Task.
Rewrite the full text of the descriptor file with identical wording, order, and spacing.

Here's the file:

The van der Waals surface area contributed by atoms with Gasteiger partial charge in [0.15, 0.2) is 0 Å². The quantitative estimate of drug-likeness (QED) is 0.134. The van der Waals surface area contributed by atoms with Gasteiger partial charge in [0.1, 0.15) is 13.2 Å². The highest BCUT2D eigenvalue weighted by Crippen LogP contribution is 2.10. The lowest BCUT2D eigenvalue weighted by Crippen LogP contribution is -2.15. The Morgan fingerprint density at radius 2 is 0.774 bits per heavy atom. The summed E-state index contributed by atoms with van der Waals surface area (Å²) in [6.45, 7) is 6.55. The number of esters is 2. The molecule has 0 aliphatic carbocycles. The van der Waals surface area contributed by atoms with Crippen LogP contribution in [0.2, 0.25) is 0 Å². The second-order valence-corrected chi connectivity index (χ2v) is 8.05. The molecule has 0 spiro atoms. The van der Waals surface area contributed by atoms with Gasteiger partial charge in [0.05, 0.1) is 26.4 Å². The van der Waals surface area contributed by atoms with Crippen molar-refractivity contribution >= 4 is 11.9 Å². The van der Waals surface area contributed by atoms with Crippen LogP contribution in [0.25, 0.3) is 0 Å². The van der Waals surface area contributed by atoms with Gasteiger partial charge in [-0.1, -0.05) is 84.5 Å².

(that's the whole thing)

The van der Waals surface area contributed by atoms with Gasteiger partial charge in [0.15, 0.2) is 0 Å². The quantitative estimate of drug-likeness (QED) is 0.134. The van der Waals surface area contributed by atoms with Gasteiger partial charge in [0.1, 0.15) is 13.2 Å². The highest BCUT2D eigenvalue weighted by Crippen LogP contribution is 2.10. The lowest BCUT2D eigenvalue weighted by Crippen LogP contribution is -2.15. The Morgan fingerprint density at radius 2 is 0.774 bits per heavy atom. The summed E-state index contributed by atoms with van der Waals surface area (Å²) in [6.45, 7) is 6.55. The number of esters is 2. The molecule has 0 aliphatic carbocycles. The van der Waals surface area contributed by atoms with Crippen LogP contribution in [0.2, 0.25) is 0 Å². The second-order valence-corrected chi connectivity index (χ2v) is 8.05. The molecule has 0 spiro atoms. The van der Waals surface area contributed by atoms with Gasteiger partial charge in [0.05, 0.1) is 26.4 Å². The van der Waals surface area contributed by atoms with Crippen molar-refractivity contribution >= 4 is 11.9 Å². The van der Waals surface area contributed by atoms with Crippen LogP contribution in [0.25, 0.3) is 0 Å². The van der Waals surface area contributed by atoms with Gasteiger partial charge in [-0.1, -0.05) is 84.5 Å².